As a new study reveals, astronomers may have unconsciously found rocky planets with rings which they misinterpreted as other types of worlds.
Rings enclose most of the giant planets in our solar system. Of course, the most famous ones are the Saturn’s rings; however, they also surround Jupiter, Neptune, and Uranus. On the other hand, there are rocky planets in our solar system which happen to be without rings.
But, apparently, rocky planets can also have rings. For example, the Red Planet’s moon Phobos may have taken the form of rings around Mars, said the study’s lead author, Anthony Piro who is an astrophysicist at the Observatories of the Carnegie Institution for Science in Pasadena, California, to Space.com.
Astronomers could search for possible rings around the rocky planets that orbit distant stars by checking the subtle effects these rings would impose as the planets cross in front of their stars from the Earth’s angle.
According to Piro, such rings could make these worlds appear wider than they really are. This is the reason why astronomers made a mistake thinking these ringed planets represent other types of worlds.
“Scientists have investigated the idea of rings around exoplanets that are like the giant planets in our solar system, but the idea of having rocky rings around more Earth-like planets has received less focus,” stated Mr. Piro.
Moreover, Piro calculated how ringed rocky planets might seem like to astronomers if the worlds pass onward stars.
As the results shown, the rocky exoplanets with rings might resemble the so-called sub-Neptune planets which aren’t worlds that could be seen in Earth’s solar system. Sub-Neptune planets are over 1.6 Earth’s diameter, however, they are smaller than Neptune itself.
Most of the sub-Neptunes have low densities which imply that are not entirely rocky. Scientists say these planets have bulky, gaseous atmospheres abundant with hydrogen and helium.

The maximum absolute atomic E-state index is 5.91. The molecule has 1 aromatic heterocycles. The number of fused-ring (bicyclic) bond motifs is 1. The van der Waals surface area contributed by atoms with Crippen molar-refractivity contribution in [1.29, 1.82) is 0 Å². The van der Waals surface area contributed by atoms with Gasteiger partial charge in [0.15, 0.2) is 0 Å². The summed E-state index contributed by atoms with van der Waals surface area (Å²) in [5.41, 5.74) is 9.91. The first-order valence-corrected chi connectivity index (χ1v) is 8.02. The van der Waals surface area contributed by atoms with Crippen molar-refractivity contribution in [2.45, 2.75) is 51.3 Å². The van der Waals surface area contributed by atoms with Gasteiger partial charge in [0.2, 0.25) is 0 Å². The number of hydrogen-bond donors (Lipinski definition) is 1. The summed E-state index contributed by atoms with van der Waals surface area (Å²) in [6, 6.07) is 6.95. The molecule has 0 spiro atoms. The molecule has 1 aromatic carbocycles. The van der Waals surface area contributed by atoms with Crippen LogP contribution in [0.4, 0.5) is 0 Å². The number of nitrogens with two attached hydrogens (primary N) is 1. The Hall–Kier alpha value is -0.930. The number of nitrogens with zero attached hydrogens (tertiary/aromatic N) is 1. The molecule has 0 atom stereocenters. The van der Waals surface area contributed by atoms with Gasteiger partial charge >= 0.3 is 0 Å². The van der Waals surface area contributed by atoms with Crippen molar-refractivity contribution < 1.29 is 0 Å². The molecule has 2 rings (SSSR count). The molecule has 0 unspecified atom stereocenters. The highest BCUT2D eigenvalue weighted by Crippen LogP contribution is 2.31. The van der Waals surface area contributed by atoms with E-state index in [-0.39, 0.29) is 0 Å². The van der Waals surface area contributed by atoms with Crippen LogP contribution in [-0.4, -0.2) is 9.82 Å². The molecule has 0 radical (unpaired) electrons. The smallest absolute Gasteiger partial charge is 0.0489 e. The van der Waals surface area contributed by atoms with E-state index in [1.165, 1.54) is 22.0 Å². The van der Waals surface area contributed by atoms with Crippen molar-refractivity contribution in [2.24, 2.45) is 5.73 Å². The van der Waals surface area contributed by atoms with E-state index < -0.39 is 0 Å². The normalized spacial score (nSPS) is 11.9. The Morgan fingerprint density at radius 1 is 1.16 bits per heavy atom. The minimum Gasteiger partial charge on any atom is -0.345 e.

Piro suggested that some worlds that looked like sub-Neptunes could, in fact, be ringed rocky planets. They have low densities due to the great blank area between their surfaces and their rings.
By giving the rocky exoplanets each one approximately the diameter and density of Earth, Piro estimated that rings with 100 times the mass of Mars’ Phobos or 5% the mass of Saturn’s rings, could last around these worlds for over 1 billion years. This means that astronomers could really discover rocky planets with rings, he said.
By and large, Piro calculated that Earth-sized rocky planets with rings could resemble planets with diameters two or three times bigger than Earth’s. This doesn’t match the sub-Neptunes astronomers recently discovered, said Piro.
Piro also emphasized that not every world scientists recently discovered and labeled as a sub-Neptune is a rocky ringed planet.
Instead, he implied that the sub-Neptunes astronomers found are a good place to look for rocky worlds with rings.
One way to identify whether an exoplanet is a sub-Neptune or a rocky planet with rings involves looking at the light shining past the planet as the world passes in front of its star.
“The spectrum of light from the exoplanet known as GJ 1214 b or Gliese 1214 b suggests that this world could have rings,” said Piro.
“But another explanation is that it’s just really cloudy, which can happen if it has a lot of water.”
Another way involves searching for anomalies in the light when the planet begins and ends passing onward its star.
Piro also stated that new generation of telescopes could be able to detect rings around rocky planets better. These include the James Webb Space Telescope in 2020 or the Giant Magellan Telescope under construction in Chile.
You can see the details of the study in The Astronomical Journal.